Short stories seemed to be flavour of the week. In the post, a classy compilation of stories from the Santiago Writers group I worked with earlier this year - I hope the "In Transit" team submit this anthology for the award it deserves. In the air, Frome FM has renewed its broadcasting licence and the indefatigable Mike-the-mic donned his hunting pink in chase of local writers for the story slot. I managed to record my festive offerings without breaking any equipment. And at the end of a thoroughly enjoyable story-writing day at Sherbourne, I'm alerted by a participant to a reflection on the craft in The Guardian. Richard Ford identifies a quality he calls audacity, which he finds 'whether or not something far-fetched is "fetched" by a writer's imaginative muscle. Sometimes that happens... sometimes not.' It's true. There's always a journey at the heart of a short story, but sometimes the shift in understanding is the reader's not the character's. Story formulas, like recipes, are great to give initial confidence; once you've got the ingredients you can do what you want. Thanks too, Jonathan, for your feedback on the session - glad to know your 'flickering pilot light' is burning strongly.
Dark evenings, cold nights - could this be the reason I'm watching more telly these days? This week's thought-provoker was 'A Room with a View', re-adapted after the Merchant Ivory romance by Andrew Davies to a more edgily class-conscious film undoubtedly closer to EM Forster's intention. The author's interest in 'the love that dares not speak its name' - homosexuality would remain illegal for another 50 years - is highlighted too, with the character of Mr Beebe alternately farcically comedic and piercingly sad. More audacious than scripting a clergyman as a tragic buffoon is the altered ending: First World War carnage is dragooned, Flanders poppies, trench death and all, into that idyllic Italian field where Miss Honeychurch fell in love below her station and ran off with a railway clerk. I'm not sure what I think about this. I guess it's likely young George would have fought, and maybe fallen, a decade later - but all heroes die in the end. Is there a justification in extending the author's time-scale to delete his optimism with post-modern hindsight? Answers on a postcard please. More about the programme here.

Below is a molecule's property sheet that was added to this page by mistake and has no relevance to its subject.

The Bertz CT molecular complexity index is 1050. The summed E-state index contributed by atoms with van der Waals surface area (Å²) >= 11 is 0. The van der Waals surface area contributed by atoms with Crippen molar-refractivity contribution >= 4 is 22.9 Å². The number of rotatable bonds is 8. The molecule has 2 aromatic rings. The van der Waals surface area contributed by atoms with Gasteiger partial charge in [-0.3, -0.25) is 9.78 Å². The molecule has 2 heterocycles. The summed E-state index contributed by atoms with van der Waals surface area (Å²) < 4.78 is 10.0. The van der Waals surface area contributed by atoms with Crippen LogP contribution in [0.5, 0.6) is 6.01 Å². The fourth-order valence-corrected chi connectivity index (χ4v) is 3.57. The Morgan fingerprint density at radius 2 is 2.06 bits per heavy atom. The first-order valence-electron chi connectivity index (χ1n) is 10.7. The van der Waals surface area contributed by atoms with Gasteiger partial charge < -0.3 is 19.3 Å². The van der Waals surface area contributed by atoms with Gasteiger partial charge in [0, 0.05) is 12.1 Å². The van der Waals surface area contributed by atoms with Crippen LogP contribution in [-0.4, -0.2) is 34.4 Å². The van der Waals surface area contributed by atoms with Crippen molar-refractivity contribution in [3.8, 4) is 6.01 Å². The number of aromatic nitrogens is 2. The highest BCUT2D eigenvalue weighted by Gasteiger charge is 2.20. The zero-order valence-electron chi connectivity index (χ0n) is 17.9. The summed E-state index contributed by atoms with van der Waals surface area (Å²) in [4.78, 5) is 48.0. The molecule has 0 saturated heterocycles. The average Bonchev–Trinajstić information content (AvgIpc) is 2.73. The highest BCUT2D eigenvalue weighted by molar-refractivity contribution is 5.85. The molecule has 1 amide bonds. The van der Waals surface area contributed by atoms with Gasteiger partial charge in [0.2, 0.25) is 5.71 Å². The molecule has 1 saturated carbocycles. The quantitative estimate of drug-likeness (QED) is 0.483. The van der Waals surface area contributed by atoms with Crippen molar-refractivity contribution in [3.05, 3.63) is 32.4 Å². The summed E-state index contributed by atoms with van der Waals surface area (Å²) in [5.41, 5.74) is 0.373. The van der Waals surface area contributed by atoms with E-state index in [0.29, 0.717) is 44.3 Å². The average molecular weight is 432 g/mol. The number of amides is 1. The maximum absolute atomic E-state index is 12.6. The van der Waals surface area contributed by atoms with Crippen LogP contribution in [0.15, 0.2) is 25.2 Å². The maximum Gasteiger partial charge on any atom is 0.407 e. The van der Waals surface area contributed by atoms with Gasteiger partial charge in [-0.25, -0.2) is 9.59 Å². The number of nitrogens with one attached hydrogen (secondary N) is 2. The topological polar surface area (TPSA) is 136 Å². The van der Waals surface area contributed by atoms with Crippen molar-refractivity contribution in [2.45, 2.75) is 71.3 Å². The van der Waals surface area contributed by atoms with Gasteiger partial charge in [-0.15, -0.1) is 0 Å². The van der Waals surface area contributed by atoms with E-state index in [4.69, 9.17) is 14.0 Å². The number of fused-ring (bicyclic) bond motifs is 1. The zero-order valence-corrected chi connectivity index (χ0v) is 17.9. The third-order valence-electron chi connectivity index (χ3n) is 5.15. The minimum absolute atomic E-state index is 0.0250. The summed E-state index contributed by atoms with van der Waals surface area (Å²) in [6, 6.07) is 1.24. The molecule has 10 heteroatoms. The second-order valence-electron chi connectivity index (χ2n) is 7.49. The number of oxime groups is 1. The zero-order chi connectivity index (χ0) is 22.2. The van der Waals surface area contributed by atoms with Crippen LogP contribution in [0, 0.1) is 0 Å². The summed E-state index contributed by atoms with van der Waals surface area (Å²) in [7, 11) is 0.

Breathing deeply and practising constantly were key tips on public reading at the 'Frome self-help writers' meeting at the library, ably and charmingly led this this month by Helena Drysdale. The Fromesbury Group met on Monday too: the big news is that Debby ("witty wise and wicked") Holt's new novel 'The Trouble with Marriage' is out in January. Ardent fans can prebook here.
As this posting's been a bit wordy I'll endpiece with a few sparklers: November 5th outside my house, Annabelle and Peter's wonderful 25th anniversary party, and the Frome Drama Club tapping sensationally on the first night of Stepping Out at the Merlin Theatre.
November needs a bit of fizz, doesn't it.